On January 23, 2017, the U.S. Food and Drug Administration proposed its first-ever tobacco product standard, a rule for smokeless tobacco that would dramatically reduce the most carcinogenic compound in these products, significantly reducing the death and disease caused by smokeless tobacco.
N-nitrosonornicotine, or NNN, is a powerful carcinogen found in tobacco products. The FDA’s proposed product standard would require manufacturers to reduce NNN in smokeless tobacco products to no greater than 1 microgram per gram of tobacco, a move that the agency estimates would save 2,200 lives and prevent 12,700 cases of oral cancer in the first 20 years after the rule is implemented.
The FDA has had the authority to establish product standards for tobacco products since the Tobacco Control Act became law in 2009. This power allows the agency to identify harmful substances in tobacco products and to set standards that limit consumer exposure to those substances.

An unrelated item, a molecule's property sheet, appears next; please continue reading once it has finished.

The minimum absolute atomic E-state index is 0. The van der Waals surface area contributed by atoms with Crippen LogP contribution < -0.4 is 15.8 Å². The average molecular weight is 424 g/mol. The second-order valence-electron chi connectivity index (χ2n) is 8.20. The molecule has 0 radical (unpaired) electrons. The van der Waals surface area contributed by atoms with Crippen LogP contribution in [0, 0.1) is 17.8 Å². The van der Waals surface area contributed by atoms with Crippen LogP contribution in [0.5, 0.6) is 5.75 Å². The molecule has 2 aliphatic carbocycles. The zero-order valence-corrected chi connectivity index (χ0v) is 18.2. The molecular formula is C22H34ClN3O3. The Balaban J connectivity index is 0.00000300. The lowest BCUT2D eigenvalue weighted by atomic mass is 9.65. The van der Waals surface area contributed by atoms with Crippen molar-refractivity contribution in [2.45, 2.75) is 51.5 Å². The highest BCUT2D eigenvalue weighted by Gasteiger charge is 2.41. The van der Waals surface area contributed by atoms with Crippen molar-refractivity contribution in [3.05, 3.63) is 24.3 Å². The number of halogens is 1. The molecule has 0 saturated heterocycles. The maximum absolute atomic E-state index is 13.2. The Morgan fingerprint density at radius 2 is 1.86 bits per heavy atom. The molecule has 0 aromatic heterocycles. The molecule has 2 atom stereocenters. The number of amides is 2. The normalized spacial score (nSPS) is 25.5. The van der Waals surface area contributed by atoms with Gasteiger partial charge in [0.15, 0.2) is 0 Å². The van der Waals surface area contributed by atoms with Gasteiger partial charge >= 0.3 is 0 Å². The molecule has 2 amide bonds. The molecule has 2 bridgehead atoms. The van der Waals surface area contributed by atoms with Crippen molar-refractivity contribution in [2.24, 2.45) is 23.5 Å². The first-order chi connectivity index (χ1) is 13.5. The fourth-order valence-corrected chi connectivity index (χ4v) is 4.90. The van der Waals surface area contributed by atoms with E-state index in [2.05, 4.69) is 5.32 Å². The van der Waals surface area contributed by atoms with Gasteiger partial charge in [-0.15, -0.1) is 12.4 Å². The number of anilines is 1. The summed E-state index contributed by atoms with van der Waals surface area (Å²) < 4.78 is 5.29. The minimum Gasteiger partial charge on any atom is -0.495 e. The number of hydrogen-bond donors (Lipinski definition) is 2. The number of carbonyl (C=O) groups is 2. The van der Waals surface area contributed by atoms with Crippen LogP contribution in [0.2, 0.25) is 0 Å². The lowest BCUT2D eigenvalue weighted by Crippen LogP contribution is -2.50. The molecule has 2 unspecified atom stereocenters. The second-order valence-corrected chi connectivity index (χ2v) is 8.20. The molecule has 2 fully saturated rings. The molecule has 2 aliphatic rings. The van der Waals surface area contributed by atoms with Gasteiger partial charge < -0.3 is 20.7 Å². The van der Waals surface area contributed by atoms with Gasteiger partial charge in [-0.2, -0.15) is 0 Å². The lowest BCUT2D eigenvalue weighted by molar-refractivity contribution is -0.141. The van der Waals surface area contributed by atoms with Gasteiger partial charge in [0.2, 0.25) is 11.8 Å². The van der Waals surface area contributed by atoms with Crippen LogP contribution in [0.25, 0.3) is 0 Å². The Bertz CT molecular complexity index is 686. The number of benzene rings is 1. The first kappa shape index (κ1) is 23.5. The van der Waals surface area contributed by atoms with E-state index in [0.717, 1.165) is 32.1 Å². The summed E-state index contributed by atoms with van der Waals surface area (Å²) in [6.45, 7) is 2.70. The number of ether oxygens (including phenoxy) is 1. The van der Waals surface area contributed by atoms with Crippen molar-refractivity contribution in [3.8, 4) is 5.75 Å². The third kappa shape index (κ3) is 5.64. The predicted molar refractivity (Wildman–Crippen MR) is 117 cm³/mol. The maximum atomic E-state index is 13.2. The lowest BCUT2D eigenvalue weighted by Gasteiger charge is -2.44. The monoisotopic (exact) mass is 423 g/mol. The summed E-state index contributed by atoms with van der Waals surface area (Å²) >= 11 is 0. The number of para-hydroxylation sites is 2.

Comments from the public health community sharing evidence and observations about how the rule would impact health can shape changes to strengthen the rule, if needed, and help the agency build an administrative record that will support a final rule implementing this standard. Scientific information on NNN in smokeless tobacco and how restricting it could protect public health would be useful to include in a comment to inform the FDA’s decision making process. Unless the deadline is extended, comments are due by April 10, 2017.
For additional information about the rule, including topics to consider in your comments, view our Talking Points resource.
Source: Public Health Law Center